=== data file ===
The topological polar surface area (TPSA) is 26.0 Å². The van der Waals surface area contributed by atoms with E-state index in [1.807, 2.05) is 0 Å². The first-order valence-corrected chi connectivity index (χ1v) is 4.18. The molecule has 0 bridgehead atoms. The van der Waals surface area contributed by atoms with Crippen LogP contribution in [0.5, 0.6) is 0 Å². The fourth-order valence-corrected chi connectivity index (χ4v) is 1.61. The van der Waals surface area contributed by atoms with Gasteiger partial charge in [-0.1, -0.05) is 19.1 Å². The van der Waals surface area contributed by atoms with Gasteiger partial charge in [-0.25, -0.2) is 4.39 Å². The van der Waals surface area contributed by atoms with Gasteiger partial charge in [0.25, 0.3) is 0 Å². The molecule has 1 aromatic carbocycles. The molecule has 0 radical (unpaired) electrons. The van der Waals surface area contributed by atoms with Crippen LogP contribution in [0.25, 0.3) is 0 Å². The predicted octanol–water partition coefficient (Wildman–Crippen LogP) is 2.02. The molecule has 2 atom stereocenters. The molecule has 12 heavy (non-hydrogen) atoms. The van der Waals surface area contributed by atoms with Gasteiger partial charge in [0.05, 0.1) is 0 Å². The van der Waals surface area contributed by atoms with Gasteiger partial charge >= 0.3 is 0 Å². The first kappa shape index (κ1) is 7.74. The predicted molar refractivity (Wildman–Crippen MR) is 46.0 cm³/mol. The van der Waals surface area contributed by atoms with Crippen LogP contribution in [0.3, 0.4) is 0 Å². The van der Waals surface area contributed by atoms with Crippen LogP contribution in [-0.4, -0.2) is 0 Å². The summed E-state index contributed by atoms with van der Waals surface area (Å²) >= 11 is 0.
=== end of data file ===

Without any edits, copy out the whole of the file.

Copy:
The topological polar surface area (TPSA) is 26.0 Å². The van der Waals surface area contributed by atoms with E-state index in [1.807, 2.05) is 0 Å². The first-order valence-corrected chi connectivity index (χ1v) is 4.18. The molecule has 0 bridgehead atoms. The van der Waals surface area contributed by atoms with Crippen LogP contribution in [0.5, 0.6) is 0 Å². The fourth-order valence-corrected chi connectivity index (χ4v) is 1.61. The van der Waals surface area contributed by atoms with Gasteiger partial charge in [-0.1, -0.05) is 19.1 Å². The van der Waals surface area contributed by atoms with Gasteiger partial charge in [-0.25, -0.2) is 4.39 Å². The van der Waals surface area contributed by atoms with Gasteiger partial charge in [0.25, 0.3) is 0 Å². The molecule has 1 aromatic carbocycles. The molecule has 0 radical (unpaired) electrons. The van der Waals surface area contributed by atoms with Crippen LogP contribution in [0.25, 0.3) is 0 Å². The predicted octanol–water partition coefficient (Wildman–Crippen LogP) is 2.02. The molecule has 2 atom stereocenters. The molecule has 12 heavy (non-hydrogen) atoms. The van der Waals surface area contributed by atoms with Gasteiger partial charge in [0.05, 0.1) is 0 Å². The van der Waals surface area contributed by atoms with Gasteiger partial charge >= 0.3 is 0 Å². The first kappa shape index (κ1) is 7.74. The predicted molar refractivity (Wildman–Crippen MR) is 46.0 cm³/mol. The van der Waals surface area contributed by atoms with Crippen LogP contribution in [0.3, 0.4) is 0 Å². The van der Waals surface area contributed by atoms with Crippen LogP contribution in [-0.4, -0.2) is 0 Å². The summed E-state index contributed by atoms with van der Waals surface area (Å²) >= 11 is 0.